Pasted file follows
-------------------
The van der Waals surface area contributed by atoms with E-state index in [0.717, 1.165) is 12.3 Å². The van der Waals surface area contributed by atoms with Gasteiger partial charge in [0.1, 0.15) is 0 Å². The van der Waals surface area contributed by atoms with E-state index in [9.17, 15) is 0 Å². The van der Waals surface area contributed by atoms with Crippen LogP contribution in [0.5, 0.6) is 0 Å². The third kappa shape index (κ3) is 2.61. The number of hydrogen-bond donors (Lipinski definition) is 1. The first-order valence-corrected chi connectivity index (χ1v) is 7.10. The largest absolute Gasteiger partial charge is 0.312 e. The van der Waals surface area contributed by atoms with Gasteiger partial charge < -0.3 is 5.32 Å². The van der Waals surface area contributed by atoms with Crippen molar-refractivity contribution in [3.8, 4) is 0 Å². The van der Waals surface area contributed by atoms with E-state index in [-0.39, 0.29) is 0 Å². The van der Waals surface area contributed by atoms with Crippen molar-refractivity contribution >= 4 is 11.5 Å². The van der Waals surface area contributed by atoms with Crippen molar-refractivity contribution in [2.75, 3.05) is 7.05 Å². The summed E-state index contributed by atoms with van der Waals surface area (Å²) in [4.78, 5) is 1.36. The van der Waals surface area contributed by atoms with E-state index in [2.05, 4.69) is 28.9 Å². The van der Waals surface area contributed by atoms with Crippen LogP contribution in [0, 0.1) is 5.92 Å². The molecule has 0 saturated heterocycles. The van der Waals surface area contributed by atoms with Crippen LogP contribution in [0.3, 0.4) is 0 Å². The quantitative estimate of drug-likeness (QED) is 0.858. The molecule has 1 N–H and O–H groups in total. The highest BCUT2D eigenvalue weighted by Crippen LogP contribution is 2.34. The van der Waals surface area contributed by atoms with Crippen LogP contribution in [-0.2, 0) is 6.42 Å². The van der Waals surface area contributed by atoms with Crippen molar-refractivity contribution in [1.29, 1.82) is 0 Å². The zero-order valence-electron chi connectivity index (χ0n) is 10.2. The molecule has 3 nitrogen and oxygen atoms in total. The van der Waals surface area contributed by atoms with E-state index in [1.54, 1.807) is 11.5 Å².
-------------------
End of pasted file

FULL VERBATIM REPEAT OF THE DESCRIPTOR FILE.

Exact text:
The van der Waals surface area contributed by atoms with E-state index in [0.717, 1.165) is 12.3 Å². The van der Waals surface area contributed by atoms with Gasteiger partial charge in [0.1, 0.15) is 0 Å². The van der Waals surface area contributed by atoms with E-state index in [9.17, 15) is 0 Å². The van der Waals surface area contributed by atoms with Crippen LogP contribution in [0.5, 0.6) is 0 Å². The third kappa shape index (κ3) is 2.61. The number of hydrogen-bond donors (Lipinski definition) is 1. The first-order valence-corrected chi connectivity index (χ1v) is 7.10. The largest absolute Gasteiger partial charge is 0.312 e. The van der Waals surface area contributed by atoms with Gasteiger partial charge < -0.3 is 5.32 Å². The van der Waals surface area contributed by atoms with Crippen molar-refractivity contribution in [3.8, 4) is 0 Å². The van der Waals surface area contributed by atoms with E-state index in [-0.39, 0.29) is 0 Å². The van der Waals surface area contributed by atoms with Crippen molar-refractivity contribution >= 4 is 11.5 Å². The van der Waals surface area contributed by atoms with Crippen molar-refractivity contribution in [2.75, 3.05) is 7.05 Å². The summed E-state index contributed by atoms with van der Waals surface area (Å²) in [4.78, 5) is 1.36. The van der Waals surface area contributed by atoms with E-state index in [2.05, 4.69) is 28.9 Å². The van der Waals surface area contributed by atoms with Crippen LogP contribution in [0, 0.1) is 5.92 Å². The molecule has 0 saturated heterocycles. The van der Waals surface area contributed by atoms with Crippen LogP contribution in [0.3, 0.4) is 0 Å². The quantitative estimate of drug-likeness (QED) is 0.858. The molecule has 1 N–H and O–H groups in total. The highest BCUT2D eigenvalue weighted by Crippen LogP contribution is 2.34. The van der Waals surface area contributed by atoms with Crippen LogP contribution in [-0.2, 0) is 6.42 Å². The van der Waals surface area contributed by atoms with Crippen molar-refractivity contribution in [1.29, 1.82) is 0 Å². The zero-order valence-electron chi connectivity index (χ0n) is 10.2. The molecule has 3 nitrogen and oxygen atoms in total. The van der Waals surface area contributed by atoms with E-state index in [1.54, 1.807) is 11.5 Å².